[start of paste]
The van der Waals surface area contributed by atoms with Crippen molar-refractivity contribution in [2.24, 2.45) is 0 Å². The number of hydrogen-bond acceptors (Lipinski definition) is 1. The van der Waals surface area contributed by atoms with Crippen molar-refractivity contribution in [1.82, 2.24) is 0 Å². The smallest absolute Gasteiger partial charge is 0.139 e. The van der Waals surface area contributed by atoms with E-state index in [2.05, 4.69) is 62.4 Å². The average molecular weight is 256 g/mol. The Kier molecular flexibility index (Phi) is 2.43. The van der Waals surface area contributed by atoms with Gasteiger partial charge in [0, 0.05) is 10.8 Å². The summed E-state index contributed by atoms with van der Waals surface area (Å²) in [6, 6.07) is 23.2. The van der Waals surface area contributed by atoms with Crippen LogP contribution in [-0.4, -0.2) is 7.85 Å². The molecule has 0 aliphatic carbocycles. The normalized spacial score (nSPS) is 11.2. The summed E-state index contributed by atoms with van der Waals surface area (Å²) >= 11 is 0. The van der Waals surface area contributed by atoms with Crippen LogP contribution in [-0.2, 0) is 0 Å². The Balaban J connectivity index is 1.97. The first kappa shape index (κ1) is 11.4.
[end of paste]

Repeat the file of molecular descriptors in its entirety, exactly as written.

The van der Waals surface area contributed by atoms with Crippen molar-refractivity contribution in [2.24, 2.45) is 0 Å². The number of hydrogen-bond acceptors (Lipinski definition) is 1. The van der Waals surface area contributed by atoms with Crippen molar-refractivity contribution in [1.82, 2.24) is 0 Å². The smallest absolute Gasteiger partial charge is 0.139 e. The van der Waals surface area contributed by atoms with E-state index in [2.05, 4.69) is 62.4 Å². The average molecular weight is 256 g/mol. The Kier molecular flexibility index (Phi) is 2.43. The van der Waals surface area contributed by atoms with Gasteiger partial charge in [0, 0.05) is 10.8 Å². The summed E-state index contributed by atoms with van der Waals surface area (Å²) in [6, 6.07) is 23.2. The van der Waals surface area contributed by atoms with Crippen LogP contribution in [-0.4, -0.2) is 7.85 Å². The molecule has 0 aliphatic carbocycles. The normalized spacial score (nSPS) is 11.2. The summed E-state index contributed by atoms with van der Waals surface area (Å²) >= 11 is 0. The van der Waals surface area contributed by atoms with Crippen LogP contribution in [-0.2, 0) is 0 Å². The Balaban J connectivity index is 1.97. The first kappa shape index (κ1) is 11.4.